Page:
SMEE course in action. Photo by Mike Chrisp.

Training courses bun by the Society of Model and Experimental Engineers have proven highly successful in recent years. However, it is not just model or even experimental engineers that take advantage of them at the SMEE’s South London headquarters. It also includes those setting up home workshops for restoration projects.

When Stuart Budd began restoring a decrepit 1937 Royal Enfield Model S   motorcycle discovered behind a Thai restaurant in Kent he knew he needed to develop engineering skills. He says the bike was “a lethal but just about running basket case” and required radical overhaul.

At school Stuart wanted to make things in the well equipped workshop but no-one there had the skills to teach machine use. His army career in the Royal Signals gave him many skills but sadly, engineering wasn’t one. 

Attempts to find an evening class for engineering were unsuccessful but thanks to a chance encounter at the London Model Engineering Exhibition he’s learned new skills on the SMEE’s  training courses enabling restoration of his bike to near roadworthy condition. He’s run it round his Gloucestershire  garden already and with a little more tweaking it will be ready for the road.

Stuart had never used a lathe before joining the classes. With new skills developed in home practice he’s used his Warco lathe to turn ferrules for the throttle thrust grip, machine a front brake adjuster and turn all engine mounting spacers to correct length. To support the outer primary chain case he’s turned a sleeve.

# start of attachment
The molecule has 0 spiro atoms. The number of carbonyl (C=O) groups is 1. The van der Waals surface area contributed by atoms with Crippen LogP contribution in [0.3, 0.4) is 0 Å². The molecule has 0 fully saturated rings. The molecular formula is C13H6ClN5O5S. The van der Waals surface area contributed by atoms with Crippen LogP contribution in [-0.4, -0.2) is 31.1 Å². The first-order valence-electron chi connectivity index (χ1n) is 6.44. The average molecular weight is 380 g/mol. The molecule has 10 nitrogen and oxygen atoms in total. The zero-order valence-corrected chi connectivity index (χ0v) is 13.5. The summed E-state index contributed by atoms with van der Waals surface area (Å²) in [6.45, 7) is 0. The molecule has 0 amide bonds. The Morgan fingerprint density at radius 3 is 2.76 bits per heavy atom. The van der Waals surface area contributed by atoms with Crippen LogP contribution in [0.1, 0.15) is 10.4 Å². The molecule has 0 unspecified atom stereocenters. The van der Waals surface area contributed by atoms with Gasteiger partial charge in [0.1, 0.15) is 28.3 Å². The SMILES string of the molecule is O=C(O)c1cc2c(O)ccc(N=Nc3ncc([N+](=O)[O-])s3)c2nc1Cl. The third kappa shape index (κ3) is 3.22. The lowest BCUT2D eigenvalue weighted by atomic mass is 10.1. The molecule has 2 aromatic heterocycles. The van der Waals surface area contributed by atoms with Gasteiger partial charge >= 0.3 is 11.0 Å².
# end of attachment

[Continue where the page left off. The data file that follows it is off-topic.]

He’s also fabricated a new dash panel for the fuel tank and made spacers plus brackets to fit the front and rear lights which are non standard. To finish off the handlebar ends he will turn two brass plugs.

The SMEE runs courses helping newcomers to model engineering but finds participants often restore classic bikes or cars. Their three-day Basic Training course restarts in February 2018. It covers setting up a workshop, desirable equipment and the basics of using machines and hand tools including the all important accurate measuring. Training is held over three Saturdays where students joining SMEE have access to its meeting room, library and well equipped workshop.

Not only lathe work but safe drilling, grinding, milling  are introduced. Sessions include talks, discussion and demonstrations in an informal but enthusiastic atmosphere.

Tutors give tips on reliable places to buy tools and equipment - often saving students money.

Stuart followed his basic training by taking SMEE’s Part 2 course where students to make a small live steam engine, the Polly model. He  finds this broadened his skills including sheet metal work, silver soldering, milling  and jointing pipes. Already he’s started replacing ‘bought in bits’ for the bike with parts he’s made himself.

For more information about SMEE courses see their website  or write to:

SMEE Courses, Marshall House, 28 Wanless Road, London, SE24 0HW.

Royal Enfield with new light bracket.